Ask This Old House
Showing results for "Season 5 | Episode #503"
Original Air Date: Week of October 19, 2006
Plumbing and heating expert Richard Trethewey helps a homeowner begin to remodel his bathroom by installing a new acrylic shower base. Back in the loft, Tom demonstrates the proper way to install backerboard and tile around a new shower base. Then, landscaping contractor Roger Cook helps a homeowner save water by installing a rain barrel to catch rainwater from the roof.
Installing a new shower base
Richard helped a homeowner remove a "vintage" 1970's yellow shower enclosure and replace it with a new acrylic shower base. They removed the old shower stall with a reciprocating saw, hammers and pry bars. Richard also used the reciprocating saw to cut the PVC drainpipe underneath. Once the old shower stall was gone and the wall's framing was exposed, Richard measured the rough opening to make sure the new base would fit. The new base was slightly deeper than the old one, so he had to cut away some of the floor tile to accommodate the new base. Richard also discovered a plumbing vent pipe in the wall that prevented the new shower base from sitting tight up against the wall's studs. To remedy the situation, he screwed narrow strips of plywood to the studs to allow the new base to be fastened securely. He then cut a new hole in the sub floor to accommodate the new drainpipe. Before permanently installing the new base, Richard attached the new drain assembly. He then inserted the base into the rough opening and used a spirit level and wooden shims to ensure that the base was level in all directions. Once it was level, he drilled pilot holes in the base's nailing flange and used water resistant deck screws to fasten the base to the studs. Finally, Richard relocated and installed a new PVC drain trap from the basement underneath and the installation was complete.Where to Find It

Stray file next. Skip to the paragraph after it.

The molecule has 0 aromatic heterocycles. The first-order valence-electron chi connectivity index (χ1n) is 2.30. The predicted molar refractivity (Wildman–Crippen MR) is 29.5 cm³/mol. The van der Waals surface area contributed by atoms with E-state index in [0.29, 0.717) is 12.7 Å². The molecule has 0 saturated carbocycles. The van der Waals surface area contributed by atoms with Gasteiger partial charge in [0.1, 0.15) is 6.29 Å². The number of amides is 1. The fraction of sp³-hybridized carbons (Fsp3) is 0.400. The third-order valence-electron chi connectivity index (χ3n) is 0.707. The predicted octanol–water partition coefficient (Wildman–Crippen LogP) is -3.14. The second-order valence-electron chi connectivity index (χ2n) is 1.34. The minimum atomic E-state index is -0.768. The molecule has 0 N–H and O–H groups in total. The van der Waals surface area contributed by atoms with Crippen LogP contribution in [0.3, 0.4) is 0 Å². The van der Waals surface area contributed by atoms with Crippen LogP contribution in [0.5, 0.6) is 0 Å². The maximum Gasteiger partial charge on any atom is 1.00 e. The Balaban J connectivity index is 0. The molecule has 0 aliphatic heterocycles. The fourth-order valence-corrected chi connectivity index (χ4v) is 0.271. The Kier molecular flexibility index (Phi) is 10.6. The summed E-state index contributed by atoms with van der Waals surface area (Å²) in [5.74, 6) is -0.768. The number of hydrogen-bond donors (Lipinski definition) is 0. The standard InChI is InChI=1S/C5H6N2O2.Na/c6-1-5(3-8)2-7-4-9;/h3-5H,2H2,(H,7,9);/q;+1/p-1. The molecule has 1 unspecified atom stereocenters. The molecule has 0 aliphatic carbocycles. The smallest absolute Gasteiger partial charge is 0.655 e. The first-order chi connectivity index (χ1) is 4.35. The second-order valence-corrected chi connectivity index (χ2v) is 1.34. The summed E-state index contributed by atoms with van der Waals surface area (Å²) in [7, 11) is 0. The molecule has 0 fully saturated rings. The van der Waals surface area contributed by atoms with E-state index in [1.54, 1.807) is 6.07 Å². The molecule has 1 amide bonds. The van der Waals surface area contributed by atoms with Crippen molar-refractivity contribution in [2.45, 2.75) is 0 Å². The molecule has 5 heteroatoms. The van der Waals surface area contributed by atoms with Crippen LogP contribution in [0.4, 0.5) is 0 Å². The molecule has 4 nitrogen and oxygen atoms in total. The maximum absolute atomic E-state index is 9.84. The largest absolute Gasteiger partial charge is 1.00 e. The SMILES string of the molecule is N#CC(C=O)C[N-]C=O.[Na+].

Faucet aerators are available at your local home center or plumbing supply house.Installing a rain barrel
Roger helped a homeowner use rainwater from her roof for irrigation by installing a rain barrel. The barrel was made of oak and was once used for storing whiskey. It had been modified with a brass fitting on top for accepting the rainwater from a gutter downspout and it had a spigot on the bottom for connecting a soaker hose. To prevent the barrel from rotting on the bottom, Roger set the barrel on concrete "barrel blocks." The next step was to connect the barrel to the downspout. The barrel came with a plastic diverter that mounts on the aluminum downspout. When the barrel becomes full, excess rainwater will be diverted back into lower section of the downspout. Roger attached the diverter to the downspout using metal gutter screws. He then modified the bottom section of the downspout using a template and cut an opening using metal-cutting shears. Roger then secured the remainder of the downspout to the house with a gutter strap and screws. He then attached a hose to the diverter that will supply water to the barrel. Finally, he connects the soaker hose to the barrel and the installation is complete.Where to Find It
Roger installed a recycled oak whiskey barrel that was modified to collect rainwater for irrigating plants.
Manufacturer: Aaron's Rain Barrels
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